Oklahoma City’s proposed downtown streetcar will be built with $130 million of tax payer money approved by voters in 2010, but that does not include the money it will take to operate the system and transit and city officials are considering a variety of options.
“We are only going to have the cash to build it, that doesn’t fund the operation of it at all,” Michael Scroggins, the public information officer for the Central Oklahoma Transportation and Parking Authority, said in a special report published on this blog earlier this month. “That still is a locally made decision that we are gong to have to look at, the city is going to have to fund that, as it stands right now, out of the local general share budget of Oklahoma City.”
A variety of options are being considered on how to fund the operation of the proposed seven-mile line but the fares collected from riders would not be enough, if they were collected at all.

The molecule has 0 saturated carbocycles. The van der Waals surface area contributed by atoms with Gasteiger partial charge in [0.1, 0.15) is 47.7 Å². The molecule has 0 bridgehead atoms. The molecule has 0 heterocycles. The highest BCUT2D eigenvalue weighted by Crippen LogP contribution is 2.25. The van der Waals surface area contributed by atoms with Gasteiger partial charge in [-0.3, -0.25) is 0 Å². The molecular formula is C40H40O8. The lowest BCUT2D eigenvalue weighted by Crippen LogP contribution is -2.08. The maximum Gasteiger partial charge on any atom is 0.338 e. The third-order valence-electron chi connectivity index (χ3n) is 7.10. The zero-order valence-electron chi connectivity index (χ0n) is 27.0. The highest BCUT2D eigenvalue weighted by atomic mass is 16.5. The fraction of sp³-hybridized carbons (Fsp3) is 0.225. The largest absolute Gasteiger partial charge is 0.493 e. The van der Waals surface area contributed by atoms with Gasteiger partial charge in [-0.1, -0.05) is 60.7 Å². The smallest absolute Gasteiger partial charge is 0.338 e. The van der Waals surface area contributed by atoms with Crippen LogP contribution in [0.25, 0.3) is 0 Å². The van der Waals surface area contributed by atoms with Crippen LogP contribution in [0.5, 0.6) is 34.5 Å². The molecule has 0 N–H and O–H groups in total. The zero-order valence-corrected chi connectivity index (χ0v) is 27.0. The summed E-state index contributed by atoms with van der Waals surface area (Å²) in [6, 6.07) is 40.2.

“We are looking at the possibility of making the (streetcar) free to riders,” Zane Boatright, vice chair of the streetcar committee said in an interview with OKC Uptowner. “It’s actually expensive to charge people a fare because of the equipment that’s involved. One option is to make the line free.”
While the specific funding source for the streetcar’s operation is unknown, the city expects the economic development spurred by the project to help offset the cost. In a presentation to the Oklahoma City city council this month, transit officials said construction on the streetcar could begin as soon as 2014 with the first phase of the line running by 2021.
A more detailed route proposal was also submitted to the city council and City Public Works Director Eric Wenger said other details of the project have not been finalized as the city continues to determine how the streetcar line will fit in with other transit and business developments.
“We have not selected things like track types or the power system for the car,” Wenger said in a NewsOK article. “So there’s a lot of planning we can do with ODOT at this point making sure we don’t put ourselves into a corner, but at the same time we’ve got to wait for some of the consulting to occur so that we know exactly what it is that we’re going to construct.”